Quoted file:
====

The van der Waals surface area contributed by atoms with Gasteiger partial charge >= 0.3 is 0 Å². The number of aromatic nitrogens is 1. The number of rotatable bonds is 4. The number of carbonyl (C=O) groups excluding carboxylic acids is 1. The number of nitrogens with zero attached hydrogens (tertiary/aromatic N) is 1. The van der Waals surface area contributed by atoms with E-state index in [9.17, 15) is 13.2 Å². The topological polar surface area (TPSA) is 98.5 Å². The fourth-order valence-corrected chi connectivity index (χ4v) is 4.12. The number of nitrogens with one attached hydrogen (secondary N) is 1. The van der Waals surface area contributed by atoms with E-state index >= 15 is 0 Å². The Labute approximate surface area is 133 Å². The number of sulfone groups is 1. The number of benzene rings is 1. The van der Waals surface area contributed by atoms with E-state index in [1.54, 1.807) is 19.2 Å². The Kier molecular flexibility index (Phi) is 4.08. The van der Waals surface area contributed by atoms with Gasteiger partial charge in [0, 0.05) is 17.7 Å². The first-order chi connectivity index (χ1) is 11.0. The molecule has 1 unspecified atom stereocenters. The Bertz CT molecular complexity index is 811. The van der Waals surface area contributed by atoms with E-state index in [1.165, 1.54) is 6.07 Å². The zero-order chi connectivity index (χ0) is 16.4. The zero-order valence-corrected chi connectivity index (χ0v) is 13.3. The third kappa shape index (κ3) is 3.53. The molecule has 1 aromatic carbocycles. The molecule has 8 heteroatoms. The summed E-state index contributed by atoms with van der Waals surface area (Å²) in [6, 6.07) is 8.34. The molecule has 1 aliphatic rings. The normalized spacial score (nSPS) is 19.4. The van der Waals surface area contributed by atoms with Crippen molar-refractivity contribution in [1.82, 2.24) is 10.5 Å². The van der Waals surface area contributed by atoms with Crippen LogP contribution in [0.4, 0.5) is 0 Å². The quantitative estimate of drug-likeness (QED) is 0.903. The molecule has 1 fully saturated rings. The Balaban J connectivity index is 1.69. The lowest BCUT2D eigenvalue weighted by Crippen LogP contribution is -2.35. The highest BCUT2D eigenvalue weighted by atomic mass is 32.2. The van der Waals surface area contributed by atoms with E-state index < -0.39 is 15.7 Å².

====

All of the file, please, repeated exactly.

The van der Waals surface area contributed by atoms with Gasteiger partial charge >= 0.3 is 0 Å². The number of aromatic nitrogens is 1. The number of rotatable bonds is 4. The number of carbonyl (C=O) groups excluding carboxylic acids is 1. The number of nitrogens with zero attached hydrogens (tertiary/aromatic N) is 1. The van der Waals surface area contributed by atoms with E-state index in [9.17, 15) is 13.2 Å². The topological polar surface area (TPSA) is 98.5 Å². The fourth-order valence-corrected chi connectivity index (χ4v) is 4.12. The number of nitrogens with one attached hydrogen (secondary N) is 1. The van der Waals surface area contributed by atoms with E-state index >= 15 is 0 Å². The Labute approximate surface area is 133 Å². The number of sulfone groups is 1. The number of benzene rings is 1. The van der Waals surface area contributed by atoms with E-state index in [1.54, 1.807) is 19.2 Å². The Kier molecular flexibility index (Phi) is 4.08. The van der Waals surface area contributed by atoms with Gasteiger partial charge in [0, 0.05) is 17.7 Å². The first-order chi connectivity index (χ1) is 11.0. The molecule has 1 unspecified atom stereocenters. The Bertz CT molecular complexity index is 811. The van der Waals surface area contributed by atoms with E-state index in [1.165, 1.54) is 6.07 Å². The zero-order chi connectivity index (χ0) is 16.4. The zero-order valence-corrected chi connectivity index (χ0v) is 13.3. The third kappa shape index (κ3) is 3.53. The molecule has 1 aromatic carbocycles. The molecule has 8 heteroatoms. The summed E-state index contributed by atoms with van der Waals surface area (Å²) in [6, 6.07) is 8.34. The molecule has 1 aliphatic rings. The normalized spacial score (nSPS) is 19.4. The van der Waals surface area contributed by atoms with Crippen molar-refractivity contribution in [1.82, 2.24) is 10.5 Å². The van der Waals surface area contributed by atoms with Crippen LogP contribution in [0.4, 0.5) is 0 Å². The quantitative estimate of drug-likeness (QED) is 0.903. The molecule has 1 fully saturated rings. The Balaban J connectivity index is 1.69. The lowest BCUT2D eigenvalue weighted by Crippen LogP contribution is -2.35. The highest BCUT2D eigenvalue weighted by atomic mass is 32.2. The van der Waals surface area contributed by atoms with E-state index < -0.39 is 15.7 Å².